Help make it possible for my future-self to buy a home
January 8, 2021 4:34 PM   Subscribe

I'm single, mid 30s, modest income, with strong ties (vocational and personal) to Los Angeles. I expected to be renting indefinitely, until I realized this week that a) I might be WFH long term and b) I'd really enjoy living in a small house in the mountains (trees! solitude! hiking!). What can I do in the next couple months to make the long term goal (homeownership) more likely, and what can I do in the middle term to stay on track?

I have ADHD, so go through cycles of intense interest in a thing, and then months/years where the topic/hobby doesn't engage me. Right now I'm enjoying obsessing buying a small cabin in the Big Bear area in ~5 years, but I'm terrible at long term projects, especially ones with slow, methodical progress.

Near Term?
What changes can I make in the coming months, both financially and mentally, that will set me up for the ability to buy a home in a few years (if that's what I still want)?

Longer Term?
After the initial excitement of a new goal wanes, how can I keep on track with such delayed gratification? I enjoy the intensity of striving for goals and deadlines. I get energy from problem solving and making things work out. I'm worried about getting bored with slow growth and dipping into savings for the sooner-gratification of travel because "my goal is so distant and abstract it doesn't matter"

Current Situation Details
- 18 months ago I was both homeless and unemployed. (I don't have experience with long term stability/planning).
- That resulted in credit card debt. I've been moderately aggressive about paying it off, will be done by April.
- I live with 4 roommates and feel lucky to only be spending only 30% of my takehome on rent. It's a stable situation I expect to be able to maintain for multiple years. (Big house, long term friends with most tenants, including the landlord)
- I've been at my job for 13 months--my first corporate/career-type position. My salary will increase, but probably slowly.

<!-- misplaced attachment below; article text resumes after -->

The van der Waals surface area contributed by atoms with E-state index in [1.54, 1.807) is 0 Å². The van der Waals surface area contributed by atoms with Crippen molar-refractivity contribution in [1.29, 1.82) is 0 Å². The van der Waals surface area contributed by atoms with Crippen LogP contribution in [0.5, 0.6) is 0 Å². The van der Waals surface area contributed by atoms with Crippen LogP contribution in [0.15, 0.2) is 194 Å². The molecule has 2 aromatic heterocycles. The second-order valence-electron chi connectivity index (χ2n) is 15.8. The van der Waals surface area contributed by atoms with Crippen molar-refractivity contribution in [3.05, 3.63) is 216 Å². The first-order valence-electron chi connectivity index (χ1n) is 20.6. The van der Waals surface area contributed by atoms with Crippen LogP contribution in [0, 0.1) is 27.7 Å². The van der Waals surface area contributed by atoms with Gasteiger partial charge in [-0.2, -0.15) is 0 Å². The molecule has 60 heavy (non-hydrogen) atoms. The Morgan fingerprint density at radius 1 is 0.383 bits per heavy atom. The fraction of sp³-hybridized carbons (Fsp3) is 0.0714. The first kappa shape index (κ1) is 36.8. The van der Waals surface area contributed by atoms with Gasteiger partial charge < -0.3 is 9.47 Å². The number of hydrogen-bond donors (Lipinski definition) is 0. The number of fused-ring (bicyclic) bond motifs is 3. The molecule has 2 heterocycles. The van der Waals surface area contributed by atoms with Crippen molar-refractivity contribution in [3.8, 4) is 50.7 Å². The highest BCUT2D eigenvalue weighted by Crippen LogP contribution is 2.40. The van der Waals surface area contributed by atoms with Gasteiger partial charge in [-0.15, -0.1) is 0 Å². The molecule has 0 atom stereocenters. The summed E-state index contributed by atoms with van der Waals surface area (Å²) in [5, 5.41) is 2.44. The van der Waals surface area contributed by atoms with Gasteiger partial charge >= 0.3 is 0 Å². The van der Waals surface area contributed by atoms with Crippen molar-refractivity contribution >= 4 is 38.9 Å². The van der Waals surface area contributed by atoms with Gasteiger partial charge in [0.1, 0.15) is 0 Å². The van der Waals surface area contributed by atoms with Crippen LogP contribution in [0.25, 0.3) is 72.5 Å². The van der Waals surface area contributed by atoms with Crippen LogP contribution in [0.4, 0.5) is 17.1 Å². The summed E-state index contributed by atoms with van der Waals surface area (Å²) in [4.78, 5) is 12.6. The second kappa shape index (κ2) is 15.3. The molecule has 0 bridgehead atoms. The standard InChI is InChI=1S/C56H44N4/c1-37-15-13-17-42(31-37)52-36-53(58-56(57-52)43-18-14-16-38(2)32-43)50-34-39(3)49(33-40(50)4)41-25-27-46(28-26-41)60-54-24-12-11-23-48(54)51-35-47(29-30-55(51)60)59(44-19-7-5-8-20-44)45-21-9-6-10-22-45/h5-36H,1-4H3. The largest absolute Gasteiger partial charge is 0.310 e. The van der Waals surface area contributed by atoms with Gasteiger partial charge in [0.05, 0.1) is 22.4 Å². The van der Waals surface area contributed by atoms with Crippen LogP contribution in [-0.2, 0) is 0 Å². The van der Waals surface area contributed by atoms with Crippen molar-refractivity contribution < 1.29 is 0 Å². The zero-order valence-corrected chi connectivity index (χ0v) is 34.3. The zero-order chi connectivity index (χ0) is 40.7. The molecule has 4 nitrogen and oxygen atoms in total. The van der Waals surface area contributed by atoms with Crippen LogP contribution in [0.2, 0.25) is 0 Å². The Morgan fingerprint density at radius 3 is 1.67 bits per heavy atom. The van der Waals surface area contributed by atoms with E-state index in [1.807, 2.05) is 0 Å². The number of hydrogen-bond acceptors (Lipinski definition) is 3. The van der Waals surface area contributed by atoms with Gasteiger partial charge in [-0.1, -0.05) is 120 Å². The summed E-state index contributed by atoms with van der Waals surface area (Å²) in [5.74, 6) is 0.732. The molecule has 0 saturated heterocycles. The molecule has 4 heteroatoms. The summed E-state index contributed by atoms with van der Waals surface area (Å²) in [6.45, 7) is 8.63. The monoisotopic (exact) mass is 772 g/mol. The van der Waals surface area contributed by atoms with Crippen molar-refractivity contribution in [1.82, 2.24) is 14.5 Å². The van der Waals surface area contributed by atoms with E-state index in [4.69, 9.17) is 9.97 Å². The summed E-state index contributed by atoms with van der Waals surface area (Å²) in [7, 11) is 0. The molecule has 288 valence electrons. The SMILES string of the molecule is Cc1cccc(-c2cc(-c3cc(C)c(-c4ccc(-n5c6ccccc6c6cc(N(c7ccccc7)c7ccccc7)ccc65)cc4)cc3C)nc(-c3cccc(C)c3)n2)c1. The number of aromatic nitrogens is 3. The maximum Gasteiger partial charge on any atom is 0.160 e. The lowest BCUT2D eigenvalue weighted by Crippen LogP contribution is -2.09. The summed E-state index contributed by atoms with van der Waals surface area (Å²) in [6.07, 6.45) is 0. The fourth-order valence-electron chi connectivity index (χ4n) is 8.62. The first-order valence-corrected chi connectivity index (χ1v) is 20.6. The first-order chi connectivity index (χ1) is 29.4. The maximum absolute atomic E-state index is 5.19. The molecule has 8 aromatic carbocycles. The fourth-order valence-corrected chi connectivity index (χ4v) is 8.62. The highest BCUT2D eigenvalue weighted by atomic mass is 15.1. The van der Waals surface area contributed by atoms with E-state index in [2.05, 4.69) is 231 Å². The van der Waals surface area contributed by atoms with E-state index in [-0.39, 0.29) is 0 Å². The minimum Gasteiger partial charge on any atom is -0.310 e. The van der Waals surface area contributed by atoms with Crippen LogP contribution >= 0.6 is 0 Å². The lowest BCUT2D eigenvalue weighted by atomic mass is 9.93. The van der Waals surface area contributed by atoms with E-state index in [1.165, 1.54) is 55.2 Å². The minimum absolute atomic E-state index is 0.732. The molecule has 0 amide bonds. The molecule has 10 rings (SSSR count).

- My car is 2-3 years from being paid off. No student loans (and no degree).
- Emergency fund is ~2 months expenses.
- No other savings/investments. My company offers a 401k, but I've been focusing on my credit cards and becoming overall stable month-to-month.
- Natural spending habits follow a boom/bust cycle. I give myself a weekly allowance for gas/groceries/entertainment, then when it builds up a decent surplus, make a big trip to Target/Amazon.
- Emotional spending weakness is the thrill from infrequent splurges ($300-500) on nice toys/tools or event/travel tickets.
posted by itesser to Work & Money (19 answers total) 8 users marked this as a favorite
 
You need to save a great deal more, and will need to find a budgeting system that can work for you. Have you looked at YNAB? I personally disliked it, but it really seems to click with a lot of people who have spending trouble, especially boom/bust cycles.
posted by aramaic at 4:48 PM on January 8 [5 favorites]


I'd identify a target 5-year savings amount that you think will be consistently manageable, put some kind of auto-transfer in place into an account that you don't use for anything else and that isn't connected to your checking account so that withdrawals are kind of a pain, and then set it and forget it for a while till you hit your goal and it's time to actually start looking and planning.
posted by The Elusive Architeuthis at 4:58 PM on January 8 [7 favorites]


Natural spending habits follow a boom/bust cycle

This is going to get in the way of a down payment and even if it's not 20%, the median home price in Big Bear according to Zillow is $400K+. If you want this to happen that means you need to work toward saving up $30-40K at the absolute least to be a minimally qualified buyer. If you aren't putting away the excess cash toward this goal you won't get there. Starting from zero, that means you need to be saving about $600 a month and you need to be able to carry about $2000+ a month plus taxes and maintenance on a mortgage.

If that sounds out of reach, be aggressive about your career development at the same time as you get better at budgeting. Often people are told this lie that homeownership is out of reach because they can't/won't make the budget and sacrifices for it, but the reality for most people is that wages are low across the board and there is a point where no amount of budgeting will make up for just not having more income in a housing market that is out of control in most of CA. That increase in income is probably only going to come from being really good at your job and trading up for a better paying one at the first opportunity. This does need to be combined with budgeting and resistance to lifestyle inflation to work so you don't just spend the raise on toys, but as soon as you have even a modest amount of routine comfortable savings (on top of your 401K, that gets funded as soon as credit card is paid off), things get way easier and doors open. But hour for hour, you will get the most out of focusing on your career once you plug the gaping budget holes.
posted by slow graffiti at 5:35 PM on January 8 [17 favorites]